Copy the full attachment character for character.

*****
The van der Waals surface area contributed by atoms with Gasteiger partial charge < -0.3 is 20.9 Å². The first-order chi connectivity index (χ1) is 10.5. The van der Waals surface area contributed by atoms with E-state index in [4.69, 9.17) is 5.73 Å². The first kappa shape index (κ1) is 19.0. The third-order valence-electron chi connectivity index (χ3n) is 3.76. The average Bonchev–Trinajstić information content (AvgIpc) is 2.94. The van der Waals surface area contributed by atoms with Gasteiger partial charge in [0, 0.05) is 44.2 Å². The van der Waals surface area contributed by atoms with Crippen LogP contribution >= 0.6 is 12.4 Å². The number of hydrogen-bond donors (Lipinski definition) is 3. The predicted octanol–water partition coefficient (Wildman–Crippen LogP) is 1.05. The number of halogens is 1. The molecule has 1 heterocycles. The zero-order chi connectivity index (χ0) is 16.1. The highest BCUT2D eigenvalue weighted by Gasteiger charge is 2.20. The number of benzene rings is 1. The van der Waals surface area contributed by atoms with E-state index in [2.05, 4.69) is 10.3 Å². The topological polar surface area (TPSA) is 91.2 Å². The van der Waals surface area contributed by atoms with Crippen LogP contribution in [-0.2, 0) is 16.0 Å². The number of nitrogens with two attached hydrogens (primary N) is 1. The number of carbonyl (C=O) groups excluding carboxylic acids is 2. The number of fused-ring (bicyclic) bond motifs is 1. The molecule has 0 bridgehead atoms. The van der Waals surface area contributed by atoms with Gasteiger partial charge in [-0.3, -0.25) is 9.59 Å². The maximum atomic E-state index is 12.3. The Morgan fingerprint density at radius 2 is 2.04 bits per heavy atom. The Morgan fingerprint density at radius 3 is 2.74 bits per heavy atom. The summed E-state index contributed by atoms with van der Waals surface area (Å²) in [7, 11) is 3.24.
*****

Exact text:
The van der Waals surface area contributed by atoms with Gasteiger partial charge < -0.3 is 20.9 Å². The first-order chi connectivity index (χ1) is 10.5. The van der Waals surface area contributed by atoms with E-state index in [4.69, 9.17) is 5.73 Å². The first kappa shape index (κ1) is 19.0. The third-order valence-electron chi connectivity index (χ3n) is 3.76. The average Bonchev–Trinajstić information content (AvgIpc) is 2.94. The van der Waals surface area contributed by atoms with Gasteiger partial charge in [0, 0.05) is 44.2 Å². The van der Waals surface area contributed by atoms with Crippen LogP contribution >= 0.6 is 12.4 Å². The number of hydrogen-bond donors (Lipinski definition) is 3. The predicted octanol–water partition coefficient (Wildman–Crippen LogP) is 1.05. The number of halogens is 1. The molecule has 1 heterocycles. The zero-order chi connectivity index (χ0) is 16.1. The highest BCUT2D eigenvalue weighted by Gasteiger charge is 2.20. The number of benzene rings is 1. The van der Waals surface area contributed by atoms with E-state index in [2.05, 4.69) is 10.3 Å². The topological polar surface area (TPSA) is 91.2 Å². The van der Waals surface area contributed by atoms with Crippen LogP contribution in [-0.2, 0) is 16.0 Å². The number of nitrogens with two attached hydrogens (primary N) is 1. The number of carbonyl (C=O) groups excluding carboxylic acids is 2. The number of fused-ring (bicyclic) bond motifs is 1. The molecule has 0 bridgehead atoms. The van der Waals surface area contributed by atoms with Gasteiger partial charge in [-0.3, -0.25) is 9.59 Å². The maximum atomic E-state index is 12.3. The Morgan fingerprint density at radius 2 is 2.04 bits per heavy atom. The Morgan fingerprint density at radius 3 is 2.74 bits per heavy atom. The summed E-state index contributed by atoms with van der Waals surface area (Å²) in [7, 11) is 3.24.